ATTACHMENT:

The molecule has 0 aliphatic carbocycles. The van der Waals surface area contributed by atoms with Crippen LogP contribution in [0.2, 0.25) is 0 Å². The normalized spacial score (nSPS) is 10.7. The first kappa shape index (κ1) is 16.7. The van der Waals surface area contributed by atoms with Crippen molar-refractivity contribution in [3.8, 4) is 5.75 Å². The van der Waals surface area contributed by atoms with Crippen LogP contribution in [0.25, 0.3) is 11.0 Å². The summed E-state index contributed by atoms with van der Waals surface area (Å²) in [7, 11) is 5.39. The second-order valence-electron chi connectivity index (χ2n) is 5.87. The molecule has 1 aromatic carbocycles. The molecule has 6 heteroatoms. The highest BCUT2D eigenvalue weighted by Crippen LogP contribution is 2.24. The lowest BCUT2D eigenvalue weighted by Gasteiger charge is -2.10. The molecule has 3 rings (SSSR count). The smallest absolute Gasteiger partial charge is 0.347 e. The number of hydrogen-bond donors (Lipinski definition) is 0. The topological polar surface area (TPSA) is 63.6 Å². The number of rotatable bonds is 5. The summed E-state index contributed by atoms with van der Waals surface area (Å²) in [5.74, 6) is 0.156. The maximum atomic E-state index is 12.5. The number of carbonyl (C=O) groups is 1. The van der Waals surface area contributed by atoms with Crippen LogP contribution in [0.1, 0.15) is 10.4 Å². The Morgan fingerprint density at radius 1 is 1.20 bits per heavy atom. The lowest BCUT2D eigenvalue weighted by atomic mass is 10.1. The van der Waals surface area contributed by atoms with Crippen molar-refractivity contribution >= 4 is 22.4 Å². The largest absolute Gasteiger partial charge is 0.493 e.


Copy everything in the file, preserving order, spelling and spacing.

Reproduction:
The molecule has 0 aliphatic carbocycles. The van der Waals surface area contributed by atoms with Crippen LogP contribution in [0.2, 0.25) is 0 Å². The normalized spacial score (nSPS) is 10.7. The first kappa shape index (κ1) is 16.7. The van der Waals surface area contributed by atoms with Crippen molar-refractivity contribution in [3.8, 4) is 5.75 Å². The van der Waals surface area contributed by atoms with Crippen LogP contribution in [0.25, 0.3) is 11.0 Å². The summed E-state index contributed by atoms with van der Waals surface area (Å²) in [7, 11) is 5.39. The second-order valence-electron chi connectivity index (χ2n) is 5.87. The molecule has 1 aromatic carbocycles. The molecule has 6 heteroatoms. The highest BCUT2D eigenvalue weighted by Crippen LogP contribution is 2.24. The lowest BCUT2D eigenvalue weighted by Gasteiger charge is -2.10. The molecule has 3 rings (SSSR count). The smallest absolute Gasteiger partial charge is 0.347 e. The number of hydrogen-bond donors (Lipinski definition) is 0. The topological polar surface area (TPSA) is 63.6 Å². The number of rotatable bonds is 5. The summed E-state index contributed by atoms with van der Waals surface area (Å²) in [5.74, 6) is 0.156. The maximum atomic E-state index is 12.5. The number of carbonyl (C=O) groups is 1. The van der Waals surface area contributed by atoms with Crippen LogP contribution in [0.1, 0.15) is 10.4 Å². The Morgan fingerprint density at radius 1 is 1.20 bits per heavy atom. The lowest BCUT2D eigenvalue weighted by atomic mass is 10.1. The van der Waals surface area contributed by atoms with Crippen molar-refractivity contribution >= 4 is 22.4 Å². The largest absolute Gasteiger partial charge is 0.493 e.